By Dady Chery, Haiti Chery | News Junkie Post. Scientists are calling a rapid decline of the bees “colony collapse disorder”, or CCD; however, a more appropriate name would be CCC, for colony collapse catastrophe because this entails the disappearance of a hive’s 30,000 or so individuals within days and without any trace of their bodies.
By Dady Chery, Haiti Chery | News Junkie Post. The Haitian impression of being in the center of a world vortex could not be truer when it comes to climate change. As a result of carbon (mostly carbon dioxide and methane) emissions due burning of fossil fuels by industrialized countries, global sea levels have risen one inch over the last decade alone.
By Dady Chery, Haiti Chery | News Junkie Post. As linguistic and culturally diversity disappear, so too does biological diversity. This is because the world’s indigenous cultures know best how to create the conditions to maintain species and keep ecosystems functioning in areas where humans also live.
By Jennifer Chu, MIT News Office. According to a study by the Department of Atmospheric Science at the Massachusetts Institute of Technology (MIT), with every 1 degree Celsius rise in Earth’s surface temperature, tropical regions will see 10 percent heavier rainfall extremes, with possible flooding in populous regions.
By James Anderson, Alertnet. About 0.66 million cubic kilometer (0.16 cubic mile) of groundwater — at least 100 times the amount of renewable freshwater in Africa — lies below the continent’s driest country: Namibia. The battle is on for access to the newfound water by the population versus water utilities and Namibia’s growing mining industry.
Press Release from Cuban Ministry of Public Health, Granma, Cuba Debate. With epidemiological vigilance, public education, and appropriate treatment, Cuban public health workers completely ended in two months what might have become a major cholera epidemic and limited a cholera outbreak to three deaths and 417 cases. (English|Spanish)
By Dady Chery, Haiti Chery | News Junkie Post. Like a hulking giant, Isaac has stomped across the Caribbean at practically human speed, for days. Ten miles per hour, 14 mph, and Isaac continues its march northwest and west-northwest, for nearly one week, as if for a rendez-vous. Isaac appears set to revisit Katrina’s old haunts. The timing is identical: midweek, near the end of August.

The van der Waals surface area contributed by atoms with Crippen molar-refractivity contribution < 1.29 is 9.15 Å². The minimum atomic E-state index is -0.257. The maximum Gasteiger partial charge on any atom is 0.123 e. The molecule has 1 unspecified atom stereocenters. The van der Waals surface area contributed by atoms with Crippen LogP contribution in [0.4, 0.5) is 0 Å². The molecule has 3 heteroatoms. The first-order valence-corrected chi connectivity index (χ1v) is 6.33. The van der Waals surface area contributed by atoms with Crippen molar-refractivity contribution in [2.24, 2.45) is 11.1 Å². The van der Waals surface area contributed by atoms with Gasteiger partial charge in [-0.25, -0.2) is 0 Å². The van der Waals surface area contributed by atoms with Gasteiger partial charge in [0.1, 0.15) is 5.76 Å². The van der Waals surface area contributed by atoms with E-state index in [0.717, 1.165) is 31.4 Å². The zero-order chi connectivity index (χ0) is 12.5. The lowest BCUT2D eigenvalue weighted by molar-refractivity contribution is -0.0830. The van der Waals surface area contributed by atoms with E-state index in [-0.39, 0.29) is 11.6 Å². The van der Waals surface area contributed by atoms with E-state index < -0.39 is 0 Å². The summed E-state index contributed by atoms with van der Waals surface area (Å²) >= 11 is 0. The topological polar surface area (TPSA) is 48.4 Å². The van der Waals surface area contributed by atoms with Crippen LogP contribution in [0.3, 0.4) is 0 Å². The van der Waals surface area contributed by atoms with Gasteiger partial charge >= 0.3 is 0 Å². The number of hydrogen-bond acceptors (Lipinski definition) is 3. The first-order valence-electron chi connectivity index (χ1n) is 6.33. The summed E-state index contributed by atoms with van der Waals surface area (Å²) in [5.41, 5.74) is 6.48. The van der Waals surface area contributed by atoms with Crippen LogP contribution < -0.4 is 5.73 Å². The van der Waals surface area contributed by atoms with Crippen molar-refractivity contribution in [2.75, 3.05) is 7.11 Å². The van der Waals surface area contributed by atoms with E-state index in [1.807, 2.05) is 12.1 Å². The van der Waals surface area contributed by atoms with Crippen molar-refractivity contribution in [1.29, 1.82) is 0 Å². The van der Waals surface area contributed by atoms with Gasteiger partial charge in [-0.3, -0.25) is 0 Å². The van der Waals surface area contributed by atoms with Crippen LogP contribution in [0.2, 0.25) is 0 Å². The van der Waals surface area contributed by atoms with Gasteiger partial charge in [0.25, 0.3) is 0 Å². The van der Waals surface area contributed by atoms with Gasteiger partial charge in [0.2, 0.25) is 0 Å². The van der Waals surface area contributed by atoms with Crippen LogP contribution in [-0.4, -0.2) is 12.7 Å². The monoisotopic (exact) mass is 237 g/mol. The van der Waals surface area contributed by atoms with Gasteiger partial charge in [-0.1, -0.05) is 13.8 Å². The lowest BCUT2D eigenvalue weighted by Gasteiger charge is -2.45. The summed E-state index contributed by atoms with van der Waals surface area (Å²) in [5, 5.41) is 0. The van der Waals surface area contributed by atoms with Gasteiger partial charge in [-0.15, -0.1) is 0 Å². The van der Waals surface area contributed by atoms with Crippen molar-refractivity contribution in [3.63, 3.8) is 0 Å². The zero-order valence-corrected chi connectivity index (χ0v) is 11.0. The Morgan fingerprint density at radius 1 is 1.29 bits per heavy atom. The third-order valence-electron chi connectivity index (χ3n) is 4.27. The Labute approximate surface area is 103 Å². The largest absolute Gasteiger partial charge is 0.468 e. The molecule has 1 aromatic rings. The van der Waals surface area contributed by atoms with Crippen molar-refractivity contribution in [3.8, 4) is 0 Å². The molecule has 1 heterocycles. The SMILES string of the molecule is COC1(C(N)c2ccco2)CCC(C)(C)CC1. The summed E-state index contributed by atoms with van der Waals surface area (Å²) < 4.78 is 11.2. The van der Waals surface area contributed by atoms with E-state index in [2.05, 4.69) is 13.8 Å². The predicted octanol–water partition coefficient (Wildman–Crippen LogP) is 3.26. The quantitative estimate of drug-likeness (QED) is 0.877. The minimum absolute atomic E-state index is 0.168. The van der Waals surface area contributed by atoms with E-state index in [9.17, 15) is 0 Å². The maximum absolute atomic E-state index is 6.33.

By Brenda Ekwurzel, Union of Concerned Scientists | NOAA | Haiti Chery. Scientific evidence links the destructive power of hurricanes to higher ocean temperatures driven by global warming. Expansion of the oceans due to warming, combined with the inflow of water from melting land ice, have raised global sea levels more than one inch over the last decade. In addition, the water vapor content of the atmosphere over the oceans has increased four percent since 1970.
By Dady Chery, Haiti Chery. According to the U.S. National Hurricane Center, a hurricane warning is in effect for Haiti — including the populous cities of Port-au-Prince and Jacmel, and the Ile de la Gonave — and the Dominican Republic’s southern coast. Hurricane Isaac should hit the island of Hispaniola the night of Thursday August 23-24 with rainfall of 8 to 12 inches, dangerous waves, and storm surges that might raise the coastal waters 3 to 5 feet above normal. With less than 24 hours left for preparations to save lives and property, the Haitian government had done nothing except issue general safety warnings. Regular UPDATES. (English | French)
By George Dvorsky, io9 | By Francis Kagolo and Ismael Kasooha, New Vision. In mid-June 2012, scientists reported that Ebola-infected monkeys could be cured by the administration of a chemical cocktail within 24 hours of the initial exposure. About one month later, there was an Ebola outbreak in Uganda and after this, an outbreak in the Democratic Republic of the Congo (DRC). These news beg a number of questions on ethics.
By Staff, NIWA, New Zealand | Richard Harris and National Geographic, Vimeo. A diving expedition into New Zealand’s Pease Resurgence — one of the world’s deepest underwater caves, near the city of Nelson — discovered three new-to-science species: a worm, a small snail, a transparent amphipod. The depth explored so far is 194 meters (636 feet), at 6.5 degrees Celsius (44 degrees Farenheit).